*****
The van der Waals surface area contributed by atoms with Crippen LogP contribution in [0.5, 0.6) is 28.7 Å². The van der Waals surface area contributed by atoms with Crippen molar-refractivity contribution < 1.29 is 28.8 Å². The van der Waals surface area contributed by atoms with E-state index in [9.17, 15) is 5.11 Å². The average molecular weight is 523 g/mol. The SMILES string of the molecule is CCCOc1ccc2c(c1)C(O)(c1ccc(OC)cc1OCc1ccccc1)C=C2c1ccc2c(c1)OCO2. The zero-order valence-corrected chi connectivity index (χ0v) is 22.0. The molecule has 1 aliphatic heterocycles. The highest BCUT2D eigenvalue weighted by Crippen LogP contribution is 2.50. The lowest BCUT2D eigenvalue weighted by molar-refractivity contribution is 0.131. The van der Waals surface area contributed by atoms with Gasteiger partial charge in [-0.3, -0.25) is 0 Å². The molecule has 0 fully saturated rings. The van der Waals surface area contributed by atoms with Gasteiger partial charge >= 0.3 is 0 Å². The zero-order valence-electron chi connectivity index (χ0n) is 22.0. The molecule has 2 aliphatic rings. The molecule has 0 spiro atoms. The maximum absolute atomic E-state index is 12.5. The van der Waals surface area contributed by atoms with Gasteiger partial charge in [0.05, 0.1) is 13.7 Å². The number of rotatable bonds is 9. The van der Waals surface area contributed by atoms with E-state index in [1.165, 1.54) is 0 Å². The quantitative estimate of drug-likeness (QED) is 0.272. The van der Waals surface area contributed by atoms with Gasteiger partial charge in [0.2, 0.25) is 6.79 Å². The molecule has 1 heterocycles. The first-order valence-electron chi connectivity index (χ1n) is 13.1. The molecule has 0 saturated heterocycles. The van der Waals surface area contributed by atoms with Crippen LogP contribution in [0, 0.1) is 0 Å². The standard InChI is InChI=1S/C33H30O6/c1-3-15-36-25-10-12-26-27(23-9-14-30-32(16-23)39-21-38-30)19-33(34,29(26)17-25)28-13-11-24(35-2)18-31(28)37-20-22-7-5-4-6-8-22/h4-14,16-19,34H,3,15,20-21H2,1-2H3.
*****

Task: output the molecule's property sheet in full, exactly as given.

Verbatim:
The van der Waals surface area contributed by atoms with Crippen LogP contribution in [0.5, 0.6) is 28.7 Å². The van der Waals surface area contributed by atoms with Crippen molar-refractivity contribution < 1.29 is 28.8 Å². The van der Waals surface area contributed by atoms with E-state index in [9.17, 15) is 5.11 Å². The average molecular weight is 523 g/mol. The SMILES string of the molecule is CCCOc1ccc2c(c1)C(O)(c1ccc(OC)cc1OCc1ccccc1)C=C2c1ccc2c(c1)OCO2. The zero-order valence-corrected chi connectivity index (χ0v) is 22.0. The molecule has 1 aliphatic heterocycles. The highest BCUT2D eigenvalue weighted by Crippen LogP contribution is 2.50. The lowest BCUT2D eigenvalue weighted by molar-refractivity contribution is 0.131. The van der Waals surface area contributed by atoms with Gasteiger partial charge in [-0.3, -0.25) is 0 Å². The molecule has 0 fully saturated rings. The van der Waals surface area contributed by atoms with Gasteiger partial charge >= 0.3 is 0 Å². The zero-order valence-electron chi connectivity index (χ0n) is 22.0. The molecule has 2 aliphatic rings. The molecule has 0 spiro atoms. The maximum absolute atomic E-state index is 12.5. The van der Waals surface area contributed by atoms with Gasteiger partial charge in [0.05, 0.1) is 13.7 Å². The number of rotatable bonds is 9. The van der Waals surface area contributed by atoms with E-state index in [1.165, 1.54) is 0 Å². The quantitative estimate of drug-likeness (QED) is 0.272. The van der Waals surface area contributed by atoms with Gasteiger partial charge in [0.2, 0.25) is 6.79 Å². The molecule has 1 heterocycles. The first-order valence-electron chi connectivity index (χ1n) is 13.1. The molecule has 0 saturated heterocycles. The van der Waals surface area contributed by atoms with Crippen LogP contribution in [0, 0.1) is 0 Å². The standard InChI is InChI=1S/C33H30O6/c1-3-15-36-25-10-12-26-27(23-9-14-30-32(16-23)39-21-38-30)19-33(34,29(26)17-25)28-13-11-24(35-2)18-31(28)37-20-22-7-5-4-6-8-22/h4-14,16-19,34H,3,15,20-21H2,1-2H3.